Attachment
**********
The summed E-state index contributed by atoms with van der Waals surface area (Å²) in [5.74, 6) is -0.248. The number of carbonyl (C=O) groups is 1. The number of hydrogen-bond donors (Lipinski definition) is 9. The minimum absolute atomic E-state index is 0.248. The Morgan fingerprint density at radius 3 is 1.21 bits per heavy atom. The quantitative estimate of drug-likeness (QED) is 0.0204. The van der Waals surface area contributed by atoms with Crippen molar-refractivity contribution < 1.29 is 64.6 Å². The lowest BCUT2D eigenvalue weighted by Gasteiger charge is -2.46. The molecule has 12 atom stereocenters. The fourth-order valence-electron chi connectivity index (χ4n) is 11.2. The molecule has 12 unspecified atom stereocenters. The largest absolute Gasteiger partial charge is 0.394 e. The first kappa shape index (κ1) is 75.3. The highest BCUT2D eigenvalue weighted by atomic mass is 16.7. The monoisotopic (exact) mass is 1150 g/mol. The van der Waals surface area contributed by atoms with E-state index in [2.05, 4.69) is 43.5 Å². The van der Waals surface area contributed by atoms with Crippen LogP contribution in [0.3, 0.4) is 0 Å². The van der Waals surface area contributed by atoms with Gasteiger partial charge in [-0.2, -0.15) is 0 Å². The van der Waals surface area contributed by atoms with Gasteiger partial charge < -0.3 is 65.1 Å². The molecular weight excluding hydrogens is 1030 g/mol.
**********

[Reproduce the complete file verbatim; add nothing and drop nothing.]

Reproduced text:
The summed E-state index contributed by atoms with van der Waals surface area (Å²) in [5.74, 6) is -0.248. The number of carbonyl (C=O) groups is 1. The number of hydrogen-bond donors (Lipinski definition) is 9. The minimum absolute atomic E-state index is 0.248. The Morgan fingerprint density at radius 3 is 1.21 bits per heavy atom. The quantitative estimate of drug-likeness (QED) is 0.0204. The van der Waals surface area contributed by atoms with Crippen molar-refractivity contribution < 1.29 is 64.6 Å². The lowest BCUT2D eigenvalue weighted by Gasteiger charge is -2.46. The molecule has 12 atom stereocenters. The fourth-order valence-electron chi connectivity index (χ4n) is 11.2. The molecule has 12 unspecified atom stereocenters. The largest absolute Gasteiger partial charge is 0.394 e. The first kappa shape index (κ1) is 75.3. The highest BCUT2D eigenvalue weighted by atomic mass is 16.7. The monoisotopic (exact) mass is 1150 g/mol. The van der Waals surface area contributed by atoms with E-state index in [2.05, 4.69) is 43.5 Å². The van der Waals surface area contributed by atoms with Crippen LogP contribution in [0.3, 0.4) is 0 Å². The van der Waals surface area contributed by atoms with Gasteiger partial charge in [-0.2, -0.15) is 0 Å². The van der Waals surface area contributed by atoms with Gasteiger partial charge < -0.3 is 65.1 Å². The molecular weight excluding hydrogens is 1030 g/mol.